The emoticon was invented on September 19, 1982, by Dr. Scott Fahlman, a professor of Computer Science at Carnegie Mellon University, in Pittsburgh. He and his colleagues were looking for a solution to misunderstandings of tone on an “electronic bulletin board.” Specifically, they needed a symbol to indicate that something was a joke. After considering %, *, #, and &, Fahlman had a notion. And thus, at 11:44 am on that fateful day in September, the smiley was born:
19-Sep-82 11:44 Scott E Fahlman :-)
From: Scott E Fahlman
I propose that the following character sequence for joke markers:
Read it sideways. Actually, it is probably more economical to mark things that are NOT jokes, given current trends. For this, use:
This rather caught on.
But 13 years before this electronic bulletin board exchange, in 1969, Alden Whitman sent Vladimir Nabokov a few questions for a piece in The New York Times. (Did Nabokov ever use an electric bulletin board, I wonder? I can barely imagine him using an iron.) One of these questions was, shall we say, somewhat leading: How do you rank yourself among writers (living) and of the immediate past?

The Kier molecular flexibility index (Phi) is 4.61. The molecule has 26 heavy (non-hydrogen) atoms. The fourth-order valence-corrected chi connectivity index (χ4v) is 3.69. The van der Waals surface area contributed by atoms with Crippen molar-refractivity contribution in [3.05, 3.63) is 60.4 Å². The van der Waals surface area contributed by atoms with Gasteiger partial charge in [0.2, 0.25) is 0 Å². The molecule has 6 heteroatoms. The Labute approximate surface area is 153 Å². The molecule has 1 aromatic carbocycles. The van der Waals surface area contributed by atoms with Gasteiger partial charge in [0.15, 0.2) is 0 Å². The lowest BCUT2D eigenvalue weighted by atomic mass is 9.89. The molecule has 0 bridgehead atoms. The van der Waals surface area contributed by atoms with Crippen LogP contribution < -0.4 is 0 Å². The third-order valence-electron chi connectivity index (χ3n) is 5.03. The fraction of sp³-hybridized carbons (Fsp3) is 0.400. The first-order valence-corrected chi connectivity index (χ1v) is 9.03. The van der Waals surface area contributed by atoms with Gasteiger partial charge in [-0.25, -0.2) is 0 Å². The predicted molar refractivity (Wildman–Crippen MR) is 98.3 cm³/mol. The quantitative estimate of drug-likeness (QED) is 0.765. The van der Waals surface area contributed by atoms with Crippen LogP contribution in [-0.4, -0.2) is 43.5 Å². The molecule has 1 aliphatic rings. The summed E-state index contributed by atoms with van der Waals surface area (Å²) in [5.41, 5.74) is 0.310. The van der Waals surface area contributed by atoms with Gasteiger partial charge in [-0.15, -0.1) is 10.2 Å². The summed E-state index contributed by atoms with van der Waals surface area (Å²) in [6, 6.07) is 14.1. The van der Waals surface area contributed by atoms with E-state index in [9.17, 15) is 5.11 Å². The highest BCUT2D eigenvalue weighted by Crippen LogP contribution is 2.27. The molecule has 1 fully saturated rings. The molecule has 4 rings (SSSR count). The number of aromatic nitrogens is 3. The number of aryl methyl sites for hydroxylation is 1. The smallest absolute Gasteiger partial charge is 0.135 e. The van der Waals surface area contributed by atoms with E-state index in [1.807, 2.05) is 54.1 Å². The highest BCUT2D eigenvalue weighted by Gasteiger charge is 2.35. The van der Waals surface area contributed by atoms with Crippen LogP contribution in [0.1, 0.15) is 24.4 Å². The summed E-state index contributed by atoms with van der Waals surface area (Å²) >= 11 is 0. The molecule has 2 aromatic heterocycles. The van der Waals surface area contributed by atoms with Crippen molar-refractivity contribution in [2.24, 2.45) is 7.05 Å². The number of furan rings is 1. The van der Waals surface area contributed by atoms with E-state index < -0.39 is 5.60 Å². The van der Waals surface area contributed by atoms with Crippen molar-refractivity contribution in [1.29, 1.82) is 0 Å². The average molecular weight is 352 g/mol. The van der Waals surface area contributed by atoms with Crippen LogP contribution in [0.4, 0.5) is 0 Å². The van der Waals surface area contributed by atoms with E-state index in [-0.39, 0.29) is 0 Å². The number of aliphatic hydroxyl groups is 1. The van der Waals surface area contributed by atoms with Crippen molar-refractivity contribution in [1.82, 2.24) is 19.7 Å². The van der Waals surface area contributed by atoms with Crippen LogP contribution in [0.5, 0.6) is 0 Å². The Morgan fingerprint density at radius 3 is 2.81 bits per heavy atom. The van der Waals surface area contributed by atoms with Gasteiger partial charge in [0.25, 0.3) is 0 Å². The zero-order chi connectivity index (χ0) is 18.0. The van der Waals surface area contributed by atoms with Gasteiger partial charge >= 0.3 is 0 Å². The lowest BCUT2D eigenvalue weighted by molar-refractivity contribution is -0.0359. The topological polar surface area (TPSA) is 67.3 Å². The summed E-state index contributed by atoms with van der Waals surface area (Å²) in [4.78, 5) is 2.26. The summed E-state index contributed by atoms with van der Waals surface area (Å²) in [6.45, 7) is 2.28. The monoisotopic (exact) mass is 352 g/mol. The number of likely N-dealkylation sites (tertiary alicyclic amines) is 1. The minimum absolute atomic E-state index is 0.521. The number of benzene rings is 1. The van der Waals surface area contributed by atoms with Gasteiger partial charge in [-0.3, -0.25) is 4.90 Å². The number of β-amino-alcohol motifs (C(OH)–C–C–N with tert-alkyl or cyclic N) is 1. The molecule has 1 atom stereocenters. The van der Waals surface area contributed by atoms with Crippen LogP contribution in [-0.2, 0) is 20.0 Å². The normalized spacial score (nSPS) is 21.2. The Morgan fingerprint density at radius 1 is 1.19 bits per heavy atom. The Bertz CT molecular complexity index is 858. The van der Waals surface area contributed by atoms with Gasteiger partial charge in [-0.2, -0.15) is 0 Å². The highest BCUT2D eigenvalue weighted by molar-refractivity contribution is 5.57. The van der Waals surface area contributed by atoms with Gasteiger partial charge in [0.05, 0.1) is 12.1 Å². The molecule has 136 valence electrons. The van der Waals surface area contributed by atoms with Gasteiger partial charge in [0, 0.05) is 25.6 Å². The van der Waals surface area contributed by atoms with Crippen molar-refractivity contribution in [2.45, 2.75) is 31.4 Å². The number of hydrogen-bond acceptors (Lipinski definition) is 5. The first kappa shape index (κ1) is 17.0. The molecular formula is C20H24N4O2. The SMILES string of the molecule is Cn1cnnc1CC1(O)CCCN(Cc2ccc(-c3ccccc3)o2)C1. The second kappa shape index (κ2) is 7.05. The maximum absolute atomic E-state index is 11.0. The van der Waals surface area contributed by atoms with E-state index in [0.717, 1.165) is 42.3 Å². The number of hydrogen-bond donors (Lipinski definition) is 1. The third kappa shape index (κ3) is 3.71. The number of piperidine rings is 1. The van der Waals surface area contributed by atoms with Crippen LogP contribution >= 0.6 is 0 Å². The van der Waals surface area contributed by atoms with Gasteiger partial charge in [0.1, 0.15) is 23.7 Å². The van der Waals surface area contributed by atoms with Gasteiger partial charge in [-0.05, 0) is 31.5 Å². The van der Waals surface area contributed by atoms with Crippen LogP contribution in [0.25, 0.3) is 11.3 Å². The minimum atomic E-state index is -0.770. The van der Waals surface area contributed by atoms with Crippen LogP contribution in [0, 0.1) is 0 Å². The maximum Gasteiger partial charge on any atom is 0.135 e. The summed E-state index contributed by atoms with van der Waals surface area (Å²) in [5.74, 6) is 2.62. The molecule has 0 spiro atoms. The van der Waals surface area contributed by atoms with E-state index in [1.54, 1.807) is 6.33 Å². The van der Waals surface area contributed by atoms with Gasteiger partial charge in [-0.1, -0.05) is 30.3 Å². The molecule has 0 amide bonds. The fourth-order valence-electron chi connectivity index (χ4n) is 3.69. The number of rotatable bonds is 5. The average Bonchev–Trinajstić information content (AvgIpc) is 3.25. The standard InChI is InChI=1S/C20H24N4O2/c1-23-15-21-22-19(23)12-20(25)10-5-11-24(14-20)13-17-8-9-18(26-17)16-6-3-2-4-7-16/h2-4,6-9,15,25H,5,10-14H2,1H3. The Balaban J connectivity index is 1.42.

Nabokov’s response was sly: “I often think there should exist a special typographical sign for a smile—some sort of concave mark, a supine round bracket, which I would now like to trace in reply to your question.”
Why, I thought, reading this in Strong Opinions in 2021, how funny—now there is such a mark! Though Dr. Fahlman’s original smiley has by now been mostly eclipsed by the yellow graphic ones, and though Nabokov was not coarse enough to imagine that his sly supine smirk should have eyes (how barbaric) or a nose (puerile), I still find this to be a fun little historical jot. Or at least another supine mark in my personal ledger of reasons to love Nabokov.